British parliament catfight over mouse in the House

LONDON (AFP) - Britain's Houses of Parliament desperately need some feline protection to tackle the growing mouse population - but the job would require an impractical number of cats prowling the corridors of power.

A study found that due to the size of parliament, one or two cats would not be enough, while a "herd of cats" running wild would be unmanageable, lawmaker John Thurso reported to the lower House of Commons on Thursday.

The cat plan has been given "full and proper consideration" by the authorities, he announced, but there were "very clear practical and technical difficulties" with the idea.

MP Anne McIntosh has led the calls for parliament to take rescue cats from a nearby London shelter to deal with the mice problem once and for all.

"The mice population is spiralling out of control - particularly in areas where food is being prepared, which obviously poses a clear health hazard," she protested.

If parliament could not have resident cats, she floated the possibility of having one unleashed in the evenings to prowl round the building.

"One would think it would be perfectly sensible to introduce a cat to keep the mouse population down," she said.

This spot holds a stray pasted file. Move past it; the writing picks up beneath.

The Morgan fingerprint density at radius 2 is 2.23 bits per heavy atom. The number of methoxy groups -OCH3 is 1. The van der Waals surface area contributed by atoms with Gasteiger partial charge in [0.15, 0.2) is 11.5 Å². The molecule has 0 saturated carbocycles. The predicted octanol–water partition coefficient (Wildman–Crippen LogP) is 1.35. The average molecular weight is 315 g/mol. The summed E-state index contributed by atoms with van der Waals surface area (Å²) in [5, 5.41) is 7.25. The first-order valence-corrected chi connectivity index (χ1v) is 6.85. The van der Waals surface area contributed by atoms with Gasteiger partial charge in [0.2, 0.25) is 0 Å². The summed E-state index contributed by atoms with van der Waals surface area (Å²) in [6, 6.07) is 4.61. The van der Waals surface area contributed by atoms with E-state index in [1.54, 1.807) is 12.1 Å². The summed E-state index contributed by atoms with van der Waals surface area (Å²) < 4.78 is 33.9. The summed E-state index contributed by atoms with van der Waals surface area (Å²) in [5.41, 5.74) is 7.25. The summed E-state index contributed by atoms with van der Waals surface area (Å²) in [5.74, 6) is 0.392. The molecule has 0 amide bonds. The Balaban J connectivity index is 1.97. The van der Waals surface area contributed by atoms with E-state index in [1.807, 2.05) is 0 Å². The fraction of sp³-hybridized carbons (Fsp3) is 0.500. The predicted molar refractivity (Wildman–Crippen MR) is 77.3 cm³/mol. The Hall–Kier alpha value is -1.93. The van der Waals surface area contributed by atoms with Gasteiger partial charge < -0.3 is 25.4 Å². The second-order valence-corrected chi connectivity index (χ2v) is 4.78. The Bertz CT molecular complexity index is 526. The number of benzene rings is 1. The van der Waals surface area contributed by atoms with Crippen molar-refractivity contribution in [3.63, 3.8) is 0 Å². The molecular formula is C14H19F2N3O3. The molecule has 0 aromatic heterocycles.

But Thurso said there would still be problems.

"Given the scale and size of the estate it would be necessary to have a great number of cats to make any real impact. Having a herd of cats on the parliamentary estate would present a number of difficulties," he said.

"Herding cats is quite difficult," he added.

British Prime Minister David Cameron brought a rescue cat called Larry into Downing Street in 2011 after a rat was spotted in two television news bulletins scurrying around outside the famous black door of the prime minister's residence.

However, Larry's efficiency has been called into question. Downing Street says the nation sends him daily gifts and treats but he spends much of his time "testing antique furniture for napping quality".

There have been resident mice-fighting cats in Downing Street since the 1920s. Some have even been given the title of "chief mouser to the Cabinet Office" and put on the state payroll.

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